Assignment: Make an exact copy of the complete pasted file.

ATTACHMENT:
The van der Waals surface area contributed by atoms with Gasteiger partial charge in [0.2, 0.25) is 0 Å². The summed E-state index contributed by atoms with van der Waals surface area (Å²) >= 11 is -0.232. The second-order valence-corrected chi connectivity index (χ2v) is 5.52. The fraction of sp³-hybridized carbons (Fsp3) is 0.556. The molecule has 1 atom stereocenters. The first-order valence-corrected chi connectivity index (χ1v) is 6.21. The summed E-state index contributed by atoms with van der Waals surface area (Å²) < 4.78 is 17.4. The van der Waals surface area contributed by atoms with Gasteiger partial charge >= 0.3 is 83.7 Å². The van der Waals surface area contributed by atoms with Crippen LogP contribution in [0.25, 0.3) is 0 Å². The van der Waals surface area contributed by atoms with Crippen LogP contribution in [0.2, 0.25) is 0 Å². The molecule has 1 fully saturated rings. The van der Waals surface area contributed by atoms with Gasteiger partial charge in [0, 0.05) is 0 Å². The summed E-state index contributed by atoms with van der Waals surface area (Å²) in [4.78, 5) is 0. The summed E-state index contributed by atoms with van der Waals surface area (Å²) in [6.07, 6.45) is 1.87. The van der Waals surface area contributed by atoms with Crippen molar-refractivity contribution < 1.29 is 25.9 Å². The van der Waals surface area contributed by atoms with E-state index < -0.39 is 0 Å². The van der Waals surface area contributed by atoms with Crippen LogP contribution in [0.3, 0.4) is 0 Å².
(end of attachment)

The van der Waals surface area contributed by atoms with Gasteiger partial charge in [0.2, 0.25) is 0 Å². The summed E-state index contributed by atoms with van der Waals surface area (Å²) >= 11 is -0.232. The second-order valence-corrected chi connectivity index (χ2v) is 5.52. The fraction of sp³-hybridized carbons (Fsp3) is 0.556. The molecule has 1 atom stereocenters. The first-order valence-corrected chi connectivity index (χ1v) is 6.21. The summed E-state index contributed by atoms with van der Waals surface area (Å²) < 4.78 is 17.4. The van der Waals surface area contributed by atoms with Gasteiger partial charge >= 0.3 is 83.7 Å². The van der Waals surface area contributed by atoms with Crippen LogP contribution in [0.25, 0.3) is 0 Å². The van der Waals surface area contributed by atoms with Crippen LogP contribution in [0.2, 0.25) is 0 Å². The molecule has 1 fully saturated rings. The van der Waals surface area contributed by atoms with Gasteiger partial charge in [0, 0.05) is 0 Å². The summed E-state index contributed by atoms with van der Waals surface area (Å²) in [4.78, 5) is 0. The summed E-state index contributed by atoms with van der Waals surface area (Å²) in [6.07, 6.45) is 1.87. The van der Waals surface area contributed by atoms with Crippen molar-refractivity contribution < 1.29 is 25.9 Å². The van der Waals surface area contributed by atoms with E-state index < -0.39 is 0 Å². The van der Waals surface area contributed by atoms with Crippen LogP contribution in [0.3, 0.4) is 0 Å².